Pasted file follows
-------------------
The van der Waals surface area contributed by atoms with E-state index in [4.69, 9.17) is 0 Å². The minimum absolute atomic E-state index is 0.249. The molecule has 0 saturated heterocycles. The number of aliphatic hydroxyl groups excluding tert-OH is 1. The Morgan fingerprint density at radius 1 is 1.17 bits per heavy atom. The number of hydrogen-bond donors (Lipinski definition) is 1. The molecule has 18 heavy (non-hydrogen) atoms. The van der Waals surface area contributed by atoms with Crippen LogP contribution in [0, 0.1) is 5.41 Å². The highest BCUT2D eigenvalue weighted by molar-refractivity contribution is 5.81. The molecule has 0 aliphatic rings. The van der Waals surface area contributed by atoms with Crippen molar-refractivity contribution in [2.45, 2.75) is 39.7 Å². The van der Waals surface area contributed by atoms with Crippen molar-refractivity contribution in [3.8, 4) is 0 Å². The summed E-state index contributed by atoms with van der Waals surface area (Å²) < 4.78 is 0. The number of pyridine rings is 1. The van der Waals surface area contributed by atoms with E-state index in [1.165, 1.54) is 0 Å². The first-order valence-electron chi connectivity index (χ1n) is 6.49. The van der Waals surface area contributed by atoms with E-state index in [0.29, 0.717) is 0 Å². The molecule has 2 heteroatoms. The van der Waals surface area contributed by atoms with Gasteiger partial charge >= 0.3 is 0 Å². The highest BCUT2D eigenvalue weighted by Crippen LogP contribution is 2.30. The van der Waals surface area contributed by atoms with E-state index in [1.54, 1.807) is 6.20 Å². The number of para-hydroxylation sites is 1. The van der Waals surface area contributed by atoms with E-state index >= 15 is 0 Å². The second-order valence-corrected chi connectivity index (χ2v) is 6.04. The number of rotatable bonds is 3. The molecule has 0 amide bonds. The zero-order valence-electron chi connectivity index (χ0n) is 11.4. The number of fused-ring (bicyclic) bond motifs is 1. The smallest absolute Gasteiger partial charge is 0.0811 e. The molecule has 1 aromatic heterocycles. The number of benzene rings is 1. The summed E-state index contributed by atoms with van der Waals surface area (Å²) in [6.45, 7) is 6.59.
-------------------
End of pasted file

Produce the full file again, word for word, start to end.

The van der Waals surface area contributed by atoms with E-state index in [4.69, 9.17) is 0 Å². The minimum absolute atomic E-state index is 0.249. The molecule has 0 saturated heterocycles. The number of aliphatic hydroxyl groups excluding tert-OH is 1. The Morgan fingerprint density at radius 1 is 1.17 bits per heavy atom. The number of hydrogen-bond donors (Lipinski definition) is 1. The molecule has 18 heavy (non-hydrogen) atoms. The van der Waals surface area contributed by atoms with Crippen LogP contribution in [0, 0.1) is 5.41 Å². The highest BCUT2D eigenvalue weighted by molar-refractivity contribution is 5.81. The molecule has 0 aliphatic rings. The van der Waals surface area contributed by atoms with Crippen molar-refractivity contribution in [2.45, 2.75) is 39.7 Å². The van der Waals surface area contributed by atoms with Crippen molar-refractivity contribution in [3.8, 4) is 0 Å². The summed E-state index contributed by atoms with van der Waals surface area (Å²) < 4.78 is 0. The number of pyridine rings is 1. The van der Waals surface area contributed by atoms with E-state index in [1.165, 1.54) is 0 Å². The first-order valence-electron chi connectivity index (χ1n) is 6.49. The van der Waals surface area contributed by atoms with E-state index in [0.29, 0.717) is 0 Å². The molecule has 2 heteroatoms. The van der Waals surface area contributed by atoms with Gasteiger partial charge >= 0.3 is 0 Å². The highest BCUT2D eigenvalue weighted by Crippen LogP contribution is 2.30. The van der Waals surface area contributed by atoms with E-state index in [1.54, 1.807) is 6.20 Å². The number of para-hydroxylation sites is 1. The van der Waals surface area contributed by atoms with E-state index >= 15 is 0 Å². The second-order valence-corrected chi connectivity index (χ2v) is 6.04. The number of rotatable bonds is 3. The molecule has 0 amide bonds. The zero-order valence-electron chi connectivity index (χ0n) is 11.4. The number of fused-ring (bicyclic) bond motifs is 1. The smallest absolute Gasteiger partial charge is 0.0811 e. The molecule has 1 aromatic heterocycles. The number of benzene rings is 1. The summed E-state index contributed by atoms with van der Waals surface area (Å²) in [6.45, 7) is 6.59.